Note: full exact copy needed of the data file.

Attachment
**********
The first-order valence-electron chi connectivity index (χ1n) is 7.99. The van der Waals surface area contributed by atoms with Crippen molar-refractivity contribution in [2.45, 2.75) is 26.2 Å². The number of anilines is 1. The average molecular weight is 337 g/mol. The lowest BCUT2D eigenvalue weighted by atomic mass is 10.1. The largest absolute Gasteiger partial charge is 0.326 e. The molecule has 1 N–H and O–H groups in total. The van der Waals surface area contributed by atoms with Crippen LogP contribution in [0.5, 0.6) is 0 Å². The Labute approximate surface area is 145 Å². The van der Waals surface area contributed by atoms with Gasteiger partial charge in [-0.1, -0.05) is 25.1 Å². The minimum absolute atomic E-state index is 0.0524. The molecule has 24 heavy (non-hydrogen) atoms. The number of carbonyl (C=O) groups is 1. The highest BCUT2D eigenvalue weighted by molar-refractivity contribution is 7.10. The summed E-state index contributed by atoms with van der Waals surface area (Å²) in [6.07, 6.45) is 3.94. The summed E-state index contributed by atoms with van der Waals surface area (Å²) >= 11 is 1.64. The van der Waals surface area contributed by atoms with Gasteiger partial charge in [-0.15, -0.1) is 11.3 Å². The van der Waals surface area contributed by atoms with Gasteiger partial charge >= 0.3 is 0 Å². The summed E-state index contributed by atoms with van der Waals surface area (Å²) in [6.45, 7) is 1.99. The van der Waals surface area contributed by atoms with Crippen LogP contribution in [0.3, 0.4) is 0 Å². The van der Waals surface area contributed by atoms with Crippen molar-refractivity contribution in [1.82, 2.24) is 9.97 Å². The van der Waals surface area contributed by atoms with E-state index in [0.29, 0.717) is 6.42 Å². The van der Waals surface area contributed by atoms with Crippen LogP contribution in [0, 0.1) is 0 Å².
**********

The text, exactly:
The first-order valence-electron chi connectivity index (χ1n) is 7.99. The van der Waals surface area contributed by atoms with Crippen molar-refractivity contribution in [2.45, 2.75) is 26.2 Å². The number of anilines is 1. The average molecular weight is 337 g/mol. The lowest BCUT2D eigenvalue weighted by atomic mass is 10.1. The largest absolute Gasteiger partial charge is 0.326 e. The molecule has 1 N–H and O–H groups in total. The van der Waals surface area contributed by atoms with Crippen LogP contribution in [0.5, 0.6) is 0 Å². The Labute approximate surface area is 145 Å². The van der Waals surface area contributed by atoms with Gasteiger partial charge in [-0.1, -0.05) is 25.1 Å². The minimum absolute atomic E-state index is 0.0524. The molecule has 24 heavy (non-hydrogen) atoms. The number of carbonyl (C=O) groups is 1. The highest BCUT2D eigenvalue weighted by molar-refractivity contribution is 7.10. The summed E-state index contributed by atoms with van der Waals surface area (Å²) in [6.07, 6.45) is 3.94. The summed E-state index contributed by atoms with van der Waals surface area (Å²) >= 11 is 1.64. The van der Waals surface area contributed by atoms with Gasteiger partial charge in [-0.15, -0.1) is 11.3 Å². The van der Waals surface area contributed by atoms with Gasteiger partial charge >= 0.3 is 0 Å². The summed E-state index contributed by atoms with van der Waals surface area (Å²) in [6.45, 7) is 1.99. The van der Waals surface area contributed by atoms with Crippen LogP contribution in [0.3, 0.4) is 0 Å². The van der Waals surface area contributed by atoms with Crippen molar-refractivity contribution in [1.82, 2.24) is 9.97 Å². The van der Waals surface area contributed by atoms with E-state index in [0.29, 0.717) is 6.42 Å². The van der Waals surface area contributed by atoms with Crippen LogP contribution in [0, 0.1) is 0 Å².